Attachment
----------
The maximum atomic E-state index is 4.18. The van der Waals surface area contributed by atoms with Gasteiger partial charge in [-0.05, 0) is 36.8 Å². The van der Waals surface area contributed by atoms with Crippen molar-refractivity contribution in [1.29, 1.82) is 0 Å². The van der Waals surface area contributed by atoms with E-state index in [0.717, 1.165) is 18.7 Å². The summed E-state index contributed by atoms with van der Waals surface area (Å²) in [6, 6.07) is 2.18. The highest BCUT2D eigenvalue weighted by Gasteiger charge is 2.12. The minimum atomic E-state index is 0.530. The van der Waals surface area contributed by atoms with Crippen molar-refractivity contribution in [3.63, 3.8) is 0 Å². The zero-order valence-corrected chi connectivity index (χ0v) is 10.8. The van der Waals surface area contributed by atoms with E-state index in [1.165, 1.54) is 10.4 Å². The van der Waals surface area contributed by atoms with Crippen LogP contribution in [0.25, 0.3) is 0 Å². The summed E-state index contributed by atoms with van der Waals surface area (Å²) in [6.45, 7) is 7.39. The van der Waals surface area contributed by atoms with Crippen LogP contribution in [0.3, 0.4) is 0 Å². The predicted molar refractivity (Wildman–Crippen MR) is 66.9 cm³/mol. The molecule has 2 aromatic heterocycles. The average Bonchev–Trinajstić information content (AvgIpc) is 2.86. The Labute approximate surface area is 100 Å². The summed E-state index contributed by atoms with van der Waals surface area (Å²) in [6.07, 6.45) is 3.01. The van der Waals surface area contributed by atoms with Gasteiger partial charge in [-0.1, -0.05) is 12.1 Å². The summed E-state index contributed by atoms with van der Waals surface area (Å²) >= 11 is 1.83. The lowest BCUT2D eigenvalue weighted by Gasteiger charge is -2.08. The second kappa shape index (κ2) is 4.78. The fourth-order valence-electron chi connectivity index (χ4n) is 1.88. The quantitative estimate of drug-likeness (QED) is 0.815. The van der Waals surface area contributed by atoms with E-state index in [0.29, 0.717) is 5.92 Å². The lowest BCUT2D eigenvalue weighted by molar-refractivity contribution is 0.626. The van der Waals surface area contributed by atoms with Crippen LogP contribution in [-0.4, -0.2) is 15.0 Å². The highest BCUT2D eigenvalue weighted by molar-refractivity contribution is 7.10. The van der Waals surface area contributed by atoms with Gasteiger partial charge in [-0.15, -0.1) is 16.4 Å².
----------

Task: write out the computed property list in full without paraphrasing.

The maximum atomic E-state index is 4.18. The van der Waals surface area contributed by atoms with Gasteiger partial charge in [-0.05, 0) is 36.8 Å². The van der Waals surface area contributed by atoms with Crippen molar-refractivity contribution in [1.29, 1.82) is 0 Å². The van der Waals surface area contributed by atoms with E-state index in [0.717, 1.165) is 18.7 Å². The summed E-state index contributed by atoms with van der Waals surface area (Å²) in [6, 6.07) is 2.18. The highest BCUT2D eigenvalue weighted by Gasteiger charge is 2.12. The minimum atomic E-state index is 0.530. The van der Waals surface area contributed by atoms with Crippen molar-refractivity contribution in [3.63, 3.8) is 0 Å². The zero-order valence-corrected chi connectivity index (χ0v) is 10.8. The van der Waals surface area contributed by atoms with E-state index in [1.165, 1.54) is 10.4 Å². The van der Waals surface area contributed by atoms with Crippen LogP contribution in [0.25, 0.3) is 0 Å². The summed E-state index contributed by atoms with van der Waals surface area (Å²) in [6.45, 7) is 7.39. The van der Waals surface area contributed by atoms with Crippen LogP contribution in [0.3, 0.4) is 0 Å². The predicted molar refractivity (Wildman–Crippen MR) is 66.9 cm³/mol. The molecule has 2 aromatic heterocycles. The average Bonchev–Trinajstić information content (AvgIpc) is 2.86. The Labute approximate surface area is 100 Å². The summed E-state index contributed by atoms with van der Waals surface area (Å²) in [6.07, 6.45) is 3.01. The van der Waals surface area contributed by atoms with Gasteiger partial charge in [-0.1, -0.05) is 12.1 Å². The summed E-state index contributed by atoms with van der Waals surface area (Å²) >= 11 is 1.83. The lowest BCUT2D eigenvalue weighted by Gasteiger charge is -2.08. The second kappa shape index (κ2) is 4.78. The fourth-order valence-electron chi connectivity index (χ4n) is 1.88. The quantitative estimate of drug-likeness (QED) is 0.815. The van der Waals surface area contributed by atoms with E-state index in [0.29, 0.717) is 5.92 Å². The lowest BCUT2D eigenvalue weighted by molar-refractivity contribution is 0.626. The van der Waals surface area contributed by atoms with Crippen LogP contribution in [-0.4, -0.2) is 15.0 Å². The highest BCUT2D eigenvalue weighted by molar-refractivity contribution is 7.10. The van der Waals surface area contributed by atoms with Gasteiger partial charge in [-0.15, -0.1) is 16.4 Å².